Lower risk of breast cancer linked to omega-3 fatty acids in fish

omega-3 fatty acids found in oily fish like
salmon, tuna and sardines can lower the risk
of developing breast cancer, according to a
large-scale review of past studies published
in the June 27 issue of the British Medical
The study concluded that women who
consume a high level of omega-3 fatty acids
from oily fish had a 14 percent lower chance
of developing breast cancer than those who
consumed the lowest levels.A regular serving of salmon, for example,
contains four grams of omega-3.
Omega-3 fatty acids found in plants,
however, did not seem to have the same
beneficial effects in terms of lowering
breast cancer risk.
The study, performed by researchers in
China, analyzed and compiled data from 21
separate studies; altogether 883,585
participants, including 20,905 cases of
breast cancer.An interesting finding of the study was that
while a higher intake in omega-3s from fish
oil lowered the risk of breast cancer,
consuming fish in general did not. In fact,
the beneficial effects of consuming fish in
terms of breast cancer risk were negligent
among non-Asians, presumably because
theses groups did not consume enough fish
(and especially oily fish) to derive a
measurable benefit from it.
A type of polyunsaturated fat, omega-3s
have long been suspected of lowering the
risk of cardiovascular disease and certain
cancers. However, the link between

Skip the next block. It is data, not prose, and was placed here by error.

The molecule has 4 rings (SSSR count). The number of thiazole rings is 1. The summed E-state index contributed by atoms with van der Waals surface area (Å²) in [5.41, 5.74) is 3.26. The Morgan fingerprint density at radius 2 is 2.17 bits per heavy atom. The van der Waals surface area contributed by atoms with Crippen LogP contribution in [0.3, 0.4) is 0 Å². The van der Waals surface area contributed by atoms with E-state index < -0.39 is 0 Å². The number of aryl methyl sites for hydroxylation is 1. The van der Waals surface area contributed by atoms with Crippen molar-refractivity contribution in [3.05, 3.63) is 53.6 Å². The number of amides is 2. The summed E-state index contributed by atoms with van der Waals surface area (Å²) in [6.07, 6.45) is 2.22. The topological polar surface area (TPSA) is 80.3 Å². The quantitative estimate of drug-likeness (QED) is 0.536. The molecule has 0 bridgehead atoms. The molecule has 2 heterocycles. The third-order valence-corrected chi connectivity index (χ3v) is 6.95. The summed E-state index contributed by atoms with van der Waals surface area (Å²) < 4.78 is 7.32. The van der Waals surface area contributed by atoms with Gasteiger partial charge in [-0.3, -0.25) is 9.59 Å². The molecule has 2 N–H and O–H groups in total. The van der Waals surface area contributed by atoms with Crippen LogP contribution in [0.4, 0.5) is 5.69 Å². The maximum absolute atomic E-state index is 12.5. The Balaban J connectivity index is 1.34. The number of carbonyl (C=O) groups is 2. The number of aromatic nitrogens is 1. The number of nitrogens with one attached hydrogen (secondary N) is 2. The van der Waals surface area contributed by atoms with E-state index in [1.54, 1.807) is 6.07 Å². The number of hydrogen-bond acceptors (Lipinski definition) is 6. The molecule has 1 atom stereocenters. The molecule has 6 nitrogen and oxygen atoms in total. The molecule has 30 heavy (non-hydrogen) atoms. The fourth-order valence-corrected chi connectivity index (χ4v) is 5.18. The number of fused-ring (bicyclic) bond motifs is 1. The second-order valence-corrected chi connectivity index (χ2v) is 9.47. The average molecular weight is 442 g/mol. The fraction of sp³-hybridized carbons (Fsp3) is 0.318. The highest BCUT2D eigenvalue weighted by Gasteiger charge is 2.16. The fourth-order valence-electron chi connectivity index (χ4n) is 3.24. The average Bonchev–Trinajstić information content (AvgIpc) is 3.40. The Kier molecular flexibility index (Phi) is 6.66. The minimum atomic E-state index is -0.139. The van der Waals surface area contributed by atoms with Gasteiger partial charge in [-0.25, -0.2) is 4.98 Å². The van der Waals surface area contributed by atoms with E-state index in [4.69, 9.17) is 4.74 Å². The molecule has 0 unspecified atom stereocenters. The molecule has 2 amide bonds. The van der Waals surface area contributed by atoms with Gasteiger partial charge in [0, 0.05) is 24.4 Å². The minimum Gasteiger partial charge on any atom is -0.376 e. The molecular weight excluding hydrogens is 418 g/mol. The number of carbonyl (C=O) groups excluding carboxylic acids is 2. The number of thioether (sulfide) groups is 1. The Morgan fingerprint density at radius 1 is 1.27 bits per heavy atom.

omega-3s and lower cancer and
cardiovascular disease has not been
confirmed by all studies.
A 2009 review of 49 studies was unable to
find a link between consuming omega-3
fats, in either supplements or through diet,
and a decreased risk for cardiovascular
disease or cancer. While the study did not
find a positive link, authors pointed out that
their conclusions did not suggest that
consumers should stop eating foods rich in
omega-3s. “It’s difficult to say with any certainty
which foods or dietary factors have an
impact on breast cancer risk, since we all
eat a variety of different foods, and our diet
changes over our lifetime,” said Sally
Greenbrook, Senior Policy Officer at
Breakthrough Breast Cancer. “The study
found that fatty acids found in fish could be
associated with a lower risk of breast
cancer, but there’s not enough evidence yet
to suggest eating fish will reduce a person’s
individual risk. However, we do recommend
that all people eat a healthy balanced diet
for their general health and wellbeing, of
which fish can certainly form a part.”Like many other components of healthy
diets, researchers are beginning to
understand that it may not be just a
question of costuming omega-3 in isolation,
but its interaction with other dietary
components and lifestyle choices.
For example, a 2002 study found a link
between women who consumed a balanced
ratio of omega-3s and omega-6 fatty acids
and a lower risk of developing breast
There may be also a difference between
consuming oily fish as part of a healthy diet
and taking fish omega-3 in the form of a
dietary supplement.
“While this research reported a reduction in
breast cancer risk of 14 per cent for women
consuming the highest levels of a particular
type of fatty acid,” said Katherine Woods,
Research Information Manager at Breast
Cancer Campaign. “It is important to note
that body mass index (BMI) was not
factored into the findings which could go
some way to explaining this link.”
For now, doctors suggest that women who
want to lower their individual risk of breast
cancer should maintain an active lifestyle;
eat a healthy diet with plenty of fruits,
vegetables, and nuts; and refrain from
smoking or drinking alcohol in excess.